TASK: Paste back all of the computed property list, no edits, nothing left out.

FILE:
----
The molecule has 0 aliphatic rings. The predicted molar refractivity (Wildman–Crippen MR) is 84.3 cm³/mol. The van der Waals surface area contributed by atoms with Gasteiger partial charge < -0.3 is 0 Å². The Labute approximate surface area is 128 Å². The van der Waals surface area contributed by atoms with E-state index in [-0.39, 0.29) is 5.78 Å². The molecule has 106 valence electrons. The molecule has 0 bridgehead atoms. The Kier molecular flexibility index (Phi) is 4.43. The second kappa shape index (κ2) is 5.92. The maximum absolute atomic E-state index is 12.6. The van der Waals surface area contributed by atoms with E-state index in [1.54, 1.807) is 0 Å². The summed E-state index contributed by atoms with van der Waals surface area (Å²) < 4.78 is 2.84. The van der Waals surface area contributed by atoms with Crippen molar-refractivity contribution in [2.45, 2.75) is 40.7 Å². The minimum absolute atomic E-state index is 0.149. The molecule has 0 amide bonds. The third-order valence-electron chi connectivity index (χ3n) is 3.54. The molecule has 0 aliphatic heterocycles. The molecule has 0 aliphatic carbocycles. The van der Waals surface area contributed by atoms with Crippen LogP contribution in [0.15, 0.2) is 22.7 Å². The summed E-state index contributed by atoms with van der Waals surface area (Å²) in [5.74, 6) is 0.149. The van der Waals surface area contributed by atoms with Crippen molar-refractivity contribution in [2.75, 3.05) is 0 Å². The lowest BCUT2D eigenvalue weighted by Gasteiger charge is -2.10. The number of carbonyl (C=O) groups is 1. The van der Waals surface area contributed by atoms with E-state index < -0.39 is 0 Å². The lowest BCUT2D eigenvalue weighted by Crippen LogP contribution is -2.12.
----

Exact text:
The molecule has 0 aliphatic rings. The predicted molar refractivity (Wildman–Crippen MR) is 84.3 cm³/mol. The van der Waals surface area contributed by atoms with Gasteiger partial charge < -0.3 is 0 Å². The Labute approximate surface area is 128 Å². The van der Waals surface area contributed by atoms with E-state index in [-0.39, 0.29) is 5.78 Å². The molecule has 106 valence electrons. The molecule has 0 bridgehead atoms. The Kier molecular flexibility index (Phi) is 4.43. The second kappa shape index (κ2) is 5.92. The maximum absolute atomic E-state index is 12.6. The van der Waals surface area contributed by atoms with E-state index in [1.54, 1.807) is 0 Å². The summed E-state index contributed by atoms with van der Waals surface area (Å²) < 4.78 is 2.84. The van der Waals surface area contributed by atoms with Crippen molar-refractivity contribution in [2.45, 2.75) is 40.7 Å². The minimum absolute atomic E-state index is 0.149. The molecule has 0 amide bonds. The third-order valence-electron chi connectivity index (χ3n) is 3.54. The molecule has 0 aliphatic heterocycles. The molecule has 0 aliphatic carbocycles. The van der Waals surface area contributed by atoms with Crippen LogP contribution in [0.15, 0.2) is 22.7 Å². The summed E-state index contributed by atoms with van der Waals surface area (Å²) in [5.74, 6) is 0.149. The van der Waals surface area contributed by atoms with Crippen molar-refractivity contribution in [2.75, 3.05) is 0 Å². The lowest BCUT2D eigenvalue weighted by Gasteiger charge is -2.10. The number of carbonyl (C=O) groups is 1. The van der Waals surface area contributed by atoms with E-state index < -0.39 is 0 Å². The lowest BCUT2D eigenvalue weighted by Crippen LogP contribution is -2.12.